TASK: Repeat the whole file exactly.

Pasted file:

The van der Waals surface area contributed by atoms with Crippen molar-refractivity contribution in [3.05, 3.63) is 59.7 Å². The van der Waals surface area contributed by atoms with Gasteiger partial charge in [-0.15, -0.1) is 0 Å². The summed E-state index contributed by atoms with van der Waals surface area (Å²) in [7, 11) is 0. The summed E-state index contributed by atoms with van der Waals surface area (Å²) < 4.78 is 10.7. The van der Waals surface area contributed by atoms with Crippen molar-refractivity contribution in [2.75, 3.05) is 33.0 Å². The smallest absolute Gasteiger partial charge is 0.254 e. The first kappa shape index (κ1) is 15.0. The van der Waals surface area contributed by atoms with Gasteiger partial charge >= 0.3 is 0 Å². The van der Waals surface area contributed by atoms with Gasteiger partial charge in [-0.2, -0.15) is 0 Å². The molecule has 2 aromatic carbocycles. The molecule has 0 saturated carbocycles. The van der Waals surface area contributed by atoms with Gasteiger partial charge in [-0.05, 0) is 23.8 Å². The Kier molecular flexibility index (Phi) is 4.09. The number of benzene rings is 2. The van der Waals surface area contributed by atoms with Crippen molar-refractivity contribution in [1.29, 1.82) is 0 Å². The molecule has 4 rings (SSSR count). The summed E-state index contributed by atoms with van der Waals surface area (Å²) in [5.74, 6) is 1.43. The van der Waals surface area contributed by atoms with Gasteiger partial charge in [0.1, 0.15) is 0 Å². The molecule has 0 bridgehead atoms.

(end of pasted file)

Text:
The van der Waals surface area contributed by atoms with Crippen molar-refractivity contribution in [3.05, 3.63) is 59.7 Å². The van der Waals surface area contributed by atoms with Gasteiger partial charge in [-0.15, -0.1) is 0 Å². The summed E-state index contributed by atoms with van der Waals surface area (Å²) in [7, 11) is 0. The summed E-state index contributed by atoms with van der Waals surface area (Å²) < 4.78 is 10.7. The van der Waals surface area contributed by atoms with Crippen molar-refractivity contribution in [2.75, 3.05) is 33.0 Å². The smallest absolute Gasteiger partial charge is 0.254 e. The first kappa shape index (κ1) is 15.0. The van der Waals surface area contributed by atoms with Gasteiger partial charge >= 0.3 is 0 Å². The van der Waals surface area contributed by atoms with Gasteiger partial charge in [-0.2, -0.15) is 0 Å². The molecule has 2 aromatic carbocycles. The molecule has 0 saturated carbocycles. The van der Waals surface area contributed by atoms with Gasteiger partial charge in [-0.05, 0) is 23.8 Å². The Kier molecular flexibility index (Phi) is 4.09. The number of benzene rings is 2. The van der Waals surface area contributed by atoms with Crippen molar-refractivity contribution in [1.29, 1.82) is 0 Å². The molecule has 4 rings (SSSR count). The summed E-state index contributed by atoms with van der Waals surface area (Å²) in [5.74, 6) is 1.43. The van der Waals surface area contributed by atoms with Gasteiger partial charge in [0.1, 0.15) is 0 Å². The molecule has 0 bridgehead atoms.